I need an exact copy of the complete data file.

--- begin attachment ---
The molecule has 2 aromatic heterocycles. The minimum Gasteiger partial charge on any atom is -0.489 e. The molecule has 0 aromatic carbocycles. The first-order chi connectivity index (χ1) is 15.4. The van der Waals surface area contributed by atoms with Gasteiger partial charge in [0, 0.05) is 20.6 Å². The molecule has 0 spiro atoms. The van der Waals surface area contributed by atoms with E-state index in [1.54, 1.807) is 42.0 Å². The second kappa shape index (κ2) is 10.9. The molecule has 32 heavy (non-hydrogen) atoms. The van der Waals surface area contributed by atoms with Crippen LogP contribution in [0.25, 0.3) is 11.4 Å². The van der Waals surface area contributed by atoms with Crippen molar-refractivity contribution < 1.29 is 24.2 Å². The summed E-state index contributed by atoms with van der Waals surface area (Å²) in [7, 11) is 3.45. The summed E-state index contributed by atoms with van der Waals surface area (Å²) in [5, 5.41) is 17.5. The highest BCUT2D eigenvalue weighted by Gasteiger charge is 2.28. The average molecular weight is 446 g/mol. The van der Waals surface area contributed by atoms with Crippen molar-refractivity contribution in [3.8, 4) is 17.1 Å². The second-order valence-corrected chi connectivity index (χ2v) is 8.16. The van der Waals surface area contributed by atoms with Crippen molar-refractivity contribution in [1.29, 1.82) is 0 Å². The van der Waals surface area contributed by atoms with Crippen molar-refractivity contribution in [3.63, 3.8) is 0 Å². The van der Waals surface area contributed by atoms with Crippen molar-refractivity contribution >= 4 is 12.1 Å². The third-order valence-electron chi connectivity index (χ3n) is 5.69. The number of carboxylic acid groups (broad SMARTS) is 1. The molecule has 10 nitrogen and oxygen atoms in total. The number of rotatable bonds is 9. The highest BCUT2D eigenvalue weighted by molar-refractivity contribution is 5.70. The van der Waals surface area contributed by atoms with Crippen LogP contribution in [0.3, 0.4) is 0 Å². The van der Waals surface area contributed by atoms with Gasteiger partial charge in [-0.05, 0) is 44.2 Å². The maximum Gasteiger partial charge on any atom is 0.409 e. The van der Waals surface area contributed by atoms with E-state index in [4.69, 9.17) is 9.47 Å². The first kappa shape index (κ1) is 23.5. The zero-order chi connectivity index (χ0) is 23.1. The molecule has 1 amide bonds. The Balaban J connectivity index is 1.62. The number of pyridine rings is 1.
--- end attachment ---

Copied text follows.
The molecule has 2 aromatic heterocycles. The minimum Gasteiger partial charge on any atom is -0.489 e. The molecule has 0 aromatic carbocycles. The first-order chi connectivity index (χ1) is 15.4. The van der Waals surface area contributed by atoms with Gasteiger partial charge in [0, 0.05) is 20.6 Å². The molecule has 0 spiro atoms. The van der Waals surface area contributed by atoms with E-state index in [1.54, 1.807) is 42.0 Å². The second kappa shape index (κ2) is 10.9. The molecule has 32 heavy (non-hydrogen) atoms. The van der Waals surface area contributed by atoms with Crippen LogP contribution in [0.25, 0.3) is 11.4 Å². The van der Waals surface area contributed by atoms with Crippen molar-refractivity contribution < 1.29 is 24.2 Å². The summed E-state index contributed by atoms with van der Waals surface area (Å²) in [7, 11) is 3.45. The summed E-state index contributed by atoms with van der Waals surface area (Å²) in [5, 5.41) is 17.5. The highest BCUT2D eigenvalue weighted by Gasteiger charge is 2.28. The average molecular weight is 446 g/mol. The van der Waals surface area contributed by atoms with Crippen molar-refractivity contribution in [3.8, 4) is 17.1 Å². The second-order valence-corrected chi connectivity index (χ2v) is 8.16. The van der Waals surface area contributed by atoms with Crippen molar-refractivity contribution in [1.29, 1.82) is 0 Å². The van der Waals surface area contributed by atoms with Crippen molar-refractivity contribution in [3.63, 3.8) is 0 Å². The van der Waals surface area contributed by atoms with Crippen molar-refractivity contribution >= 4 is 12.1 Å². The third-order valence-electron chi connectivity index (χ3n) is 5.69. The number of carboxylic acid groups (broad SMARTS) is 1. The molecule has 10 nitrogen and oxygen atoms in total. The number of rotatable bonds is 9. The highest BCUT2D eigenvalue weighted by molar-refractivity contribution is 5.70. The van der Waals surface area contributed by atoms with Crippen LogP contribution in [0.3, 0.4) is 0 Å². The van der Waals surface area contributed by atoms with Gasteiger partial charge in [-0.05, 0) is 44.2 Å². The maximum Gasteiger partial charge on any atom is 0.409 e. The van der Waals surface area contributed by atoms with E-state index in [4.69, 9.17) is 9.47 Å². The first kappa shape index (κ1) is 23.5. The zero-order chi connectivity index (χ0) is 23.1. The molecule has 1 amide bonds. The Balaban J connectivity index is 1.62. The number of pyridine rings is 1.